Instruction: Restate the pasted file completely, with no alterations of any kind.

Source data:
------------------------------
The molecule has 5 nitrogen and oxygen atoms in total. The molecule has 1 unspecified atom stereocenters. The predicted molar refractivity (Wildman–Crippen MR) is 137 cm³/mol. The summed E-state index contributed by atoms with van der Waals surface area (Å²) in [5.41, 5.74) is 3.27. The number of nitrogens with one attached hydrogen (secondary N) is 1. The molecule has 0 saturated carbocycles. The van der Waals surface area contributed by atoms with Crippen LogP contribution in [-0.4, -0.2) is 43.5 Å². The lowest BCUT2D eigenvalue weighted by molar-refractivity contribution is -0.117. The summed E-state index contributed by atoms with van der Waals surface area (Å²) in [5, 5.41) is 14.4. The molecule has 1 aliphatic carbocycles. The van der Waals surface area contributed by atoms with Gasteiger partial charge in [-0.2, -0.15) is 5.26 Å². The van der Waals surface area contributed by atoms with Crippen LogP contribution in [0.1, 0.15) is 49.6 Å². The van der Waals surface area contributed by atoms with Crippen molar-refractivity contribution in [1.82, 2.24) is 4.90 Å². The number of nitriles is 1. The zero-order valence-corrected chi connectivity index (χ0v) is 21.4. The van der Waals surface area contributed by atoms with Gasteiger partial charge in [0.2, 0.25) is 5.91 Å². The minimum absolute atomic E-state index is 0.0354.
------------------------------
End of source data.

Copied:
The molecule has 5 nitrogen and oxygen atoms in total. The molecule has 1 unspecified atom stereocenters. The predicted molar refractivity (Wildman–Crippen MR) is 137 cm³/mol. The summed E-state index contributed by atoms with van der Waals surface area (Å²) in [5.41, 5.74) is 3.27. The number of nitrogens with one attached hydrogen (secondary N) is 1. The molecule has 0 saturated carbocycles. The van der Waals surface area contributed by atoms with Crippen LogP contribution in [-0.4, -0.2) is 43.5 Å². The lowest BCUT2D eigenvalue weighted by molar-refractivity contribution is -0.117. The summed E-state index contributed by atoms with van der Waals surface area (Å²) in [5, 5.41) is 14.4. The molecule has 1 aliphatic carbocycles. The van der Waals surface area contributed by atoms with Gasteiger partial charge in [-0.2, -0.15) is 5.26 Å². The van der Waals surface area contributed by atoms with Crippen LogP contribution in [0.1, 0.15) is 49.6 Å². The van der Waals surface area contributed by atoms with Crippen molar-refractivity contribution in [1.82, 2.24) is 4.90 Å². The number of nitriles is 1. The zero-order valence-corrected chi connectivity index (χ0v) is 21.4. The van der Waals surface area contributed by atoms with Gasteiger partial charge in [0.2, 0.25) is 5.91 Å². The minimum absolute atomic E-state index is 0.0354.